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Looting Social Security | The Nation

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Looting Social Security

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The real crisis, in any case, is not Social Security but the colossal failure of the private pension system. Most people know this, either because their 401(k) account is pitifully inadequate, or their company dumped its pension plan, or the plummeting stock market devoured their savings. Obama can protect himself with the public by speaking candidly about this reality and proposing a forceful, long-term solution. He should expand the guarantees that ordinary people need to get their families through these adverse times. Instead of taking away old promises to people, the president should make some new ones. Healthcare reform is obviously an important imperative, but so is retirement security.

About the Author

William Greider
William Greider
William Greider, a prominent political journalist and author, has been a reporter for more than 35 years for newspapers...

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Washington’s armchair generals are salivating at the world’s current turmoil, seeing a chance to rehabilitate themselves.

As deceptive right-wing attacks on Social Security continue, some Democrats have gone on the offensive—seeking to expand rather than cut the vital program.

The solution to retirement insecurity is the creation of a national pension, alongside Social Security, that would be the bedrock social insurance. Improving Social Security benefits is one step, but it cannot possibly restore what so many middle-class families have lost. Tinkering with the 401(k) would be doomed, because it is basically a tax subsidy for the middle and upper classes, another way to avoid taxes that failed utterly to produce real savings [see Greider, "Riding Into the Sunset," June 27, 2005].

The new universal pension would be mainly self-financing--that is, funded by mandatory savings--but the system would operate as a government-supervised nonprofit, not manipulated by corporate executives or Wall Street firms. A national pension would combine the best qualities of defined-benefit plans and individual accounts. Each worker's pension would be individualized and portable, moving with job changes, but the savings would be pooled with others for diversified investment.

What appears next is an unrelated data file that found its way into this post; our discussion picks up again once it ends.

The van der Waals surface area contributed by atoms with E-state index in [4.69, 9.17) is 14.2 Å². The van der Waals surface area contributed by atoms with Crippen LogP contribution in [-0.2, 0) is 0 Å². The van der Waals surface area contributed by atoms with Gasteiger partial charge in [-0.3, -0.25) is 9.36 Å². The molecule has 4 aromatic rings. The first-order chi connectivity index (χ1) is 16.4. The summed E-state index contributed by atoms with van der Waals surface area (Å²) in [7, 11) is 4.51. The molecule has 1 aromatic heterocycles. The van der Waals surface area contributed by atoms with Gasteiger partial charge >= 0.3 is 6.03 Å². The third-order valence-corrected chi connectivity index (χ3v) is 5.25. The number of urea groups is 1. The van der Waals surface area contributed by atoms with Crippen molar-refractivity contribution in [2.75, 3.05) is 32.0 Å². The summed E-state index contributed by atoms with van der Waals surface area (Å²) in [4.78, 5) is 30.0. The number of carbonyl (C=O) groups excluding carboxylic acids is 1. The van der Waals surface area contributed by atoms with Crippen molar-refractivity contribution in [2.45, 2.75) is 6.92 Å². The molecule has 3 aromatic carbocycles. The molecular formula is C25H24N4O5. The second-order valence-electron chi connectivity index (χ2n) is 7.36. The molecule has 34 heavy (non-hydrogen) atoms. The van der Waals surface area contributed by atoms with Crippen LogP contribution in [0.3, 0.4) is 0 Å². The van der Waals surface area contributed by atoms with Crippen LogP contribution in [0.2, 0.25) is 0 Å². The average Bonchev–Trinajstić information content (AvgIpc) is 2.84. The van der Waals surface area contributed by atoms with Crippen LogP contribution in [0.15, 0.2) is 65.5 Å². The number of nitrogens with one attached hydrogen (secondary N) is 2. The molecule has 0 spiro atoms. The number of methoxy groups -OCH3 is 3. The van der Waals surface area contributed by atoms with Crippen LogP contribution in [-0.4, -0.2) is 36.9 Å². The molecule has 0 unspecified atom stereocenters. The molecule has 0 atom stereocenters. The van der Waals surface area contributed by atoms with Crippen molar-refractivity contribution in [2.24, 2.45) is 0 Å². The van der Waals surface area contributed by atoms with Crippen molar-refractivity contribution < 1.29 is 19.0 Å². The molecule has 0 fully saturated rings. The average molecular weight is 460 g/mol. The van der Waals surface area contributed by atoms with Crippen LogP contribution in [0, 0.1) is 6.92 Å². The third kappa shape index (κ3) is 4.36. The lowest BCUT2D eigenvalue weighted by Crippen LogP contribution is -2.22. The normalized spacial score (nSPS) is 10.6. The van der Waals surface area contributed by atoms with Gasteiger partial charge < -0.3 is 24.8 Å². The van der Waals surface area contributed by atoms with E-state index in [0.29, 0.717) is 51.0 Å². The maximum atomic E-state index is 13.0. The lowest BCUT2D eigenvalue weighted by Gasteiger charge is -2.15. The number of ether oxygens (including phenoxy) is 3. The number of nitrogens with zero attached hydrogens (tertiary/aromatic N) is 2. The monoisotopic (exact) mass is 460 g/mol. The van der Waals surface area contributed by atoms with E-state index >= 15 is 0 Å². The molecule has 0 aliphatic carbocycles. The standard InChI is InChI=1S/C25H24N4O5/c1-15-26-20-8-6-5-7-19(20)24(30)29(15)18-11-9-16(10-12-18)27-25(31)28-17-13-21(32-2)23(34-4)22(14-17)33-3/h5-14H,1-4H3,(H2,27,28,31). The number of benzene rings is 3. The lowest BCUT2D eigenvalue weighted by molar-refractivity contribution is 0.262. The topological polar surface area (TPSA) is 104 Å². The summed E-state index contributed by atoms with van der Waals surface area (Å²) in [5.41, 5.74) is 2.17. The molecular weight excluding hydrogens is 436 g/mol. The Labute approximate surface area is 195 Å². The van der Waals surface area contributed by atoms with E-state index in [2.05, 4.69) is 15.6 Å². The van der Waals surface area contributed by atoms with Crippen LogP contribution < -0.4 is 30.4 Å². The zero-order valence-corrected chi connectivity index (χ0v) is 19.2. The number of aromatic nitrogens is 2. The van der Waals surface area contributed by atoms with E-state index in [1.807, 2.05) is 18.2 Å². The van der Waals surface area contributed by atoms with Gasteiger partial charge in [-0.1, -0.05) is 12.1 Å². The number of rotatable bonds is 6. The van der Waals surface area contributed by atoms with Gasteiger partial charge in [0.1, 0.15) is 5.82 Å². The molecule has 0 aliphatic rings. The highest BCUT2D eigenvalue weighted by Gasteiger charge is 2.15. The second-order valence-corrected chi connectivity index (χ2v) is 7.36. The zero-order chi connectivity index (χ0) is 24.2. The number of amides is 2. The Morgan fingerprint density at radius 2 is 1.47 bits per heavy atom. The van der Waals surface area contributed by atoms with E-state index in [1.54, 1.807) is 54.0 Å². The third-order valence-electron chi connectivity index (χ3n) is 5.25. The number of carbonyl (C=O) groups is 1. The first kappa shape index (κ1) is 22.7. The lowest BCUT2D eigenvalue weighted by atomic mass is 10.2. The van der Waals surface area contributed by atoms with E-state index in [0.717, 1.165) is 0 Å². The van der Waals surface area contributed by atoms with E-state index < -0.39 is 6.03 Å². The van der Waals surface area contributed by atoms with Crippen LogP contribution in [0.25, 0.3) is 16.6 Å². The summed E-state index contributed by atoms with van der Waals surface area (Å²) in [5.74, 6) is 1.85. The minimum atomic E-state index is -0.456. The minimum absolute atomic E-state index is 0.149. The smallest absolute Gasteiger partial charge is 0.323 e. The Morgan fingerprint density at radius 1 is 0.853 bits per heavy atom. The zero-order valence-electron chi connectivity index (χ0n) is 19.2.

There is nothing radical about this approach. It follows the form of the government's thrift savings plan for civil servants and members of Congress, TIAA-CREF for college professors or other union pension plans jointly managed by labor and management trustees. The crucial difference is that since the new universal pension would be nonprofit, nobody would get to play self-interested games with the money that employees are storing in it for retirement. People could check their accumulated balance at any time.

Washington would set the performance standards and enforce proper behavior, but the operations of retirement programs could be widely decentralized among many private organizations or sector by sector. Other nations, like Australia, have proved this can be both democratic and reliable. Economist Teresa Ghilarducci of the New School has designed a promising and plausible plan (available at the Economic Policy Institute's website, epi.org, or in her book When I'm Sixty-Four: The Plot Against Pensions and the Plan to Save Them). With payroll savings of 5 percent and government-guaranteed returns on investment, average workers could count on pensions that would replace 70 percent of pre-retirement earnings when combined with Social Security. Low-wage earners could be subsidized by government to make up for inadequate pay. Private retirement plans that collect a higher percentage of pay and provide higher benefits could continue, so long as they exceed the federal standard. One great virtue of this approach is that nobody gets left behind, dependent on charity, the predatory instincts of the financial system or the magic of the marketplace.

Another great virtue is that a national pension would confront the country's glaring economic weakness--the collapse of national savings. As the economy digs out of its hole, restoring household savings will be crucial for ultimate recovery and for reduction of our dangerous dependence on foreign capital. Obviously, any system that adds a new payroll tax cannot be introduced at the depth of a recession, but the work of constructing it can begin right now, with the new system phased in gradually, as economic conditions permit. Instead of second-guessing the past and destroying its accomplishments, this reform would look forward and create conditions for a more promising future. Nobody gets a free lunch, and everybody has to take personal responsibility. But unlike what the governing elites are attempting, nobody gets thrown over the side.

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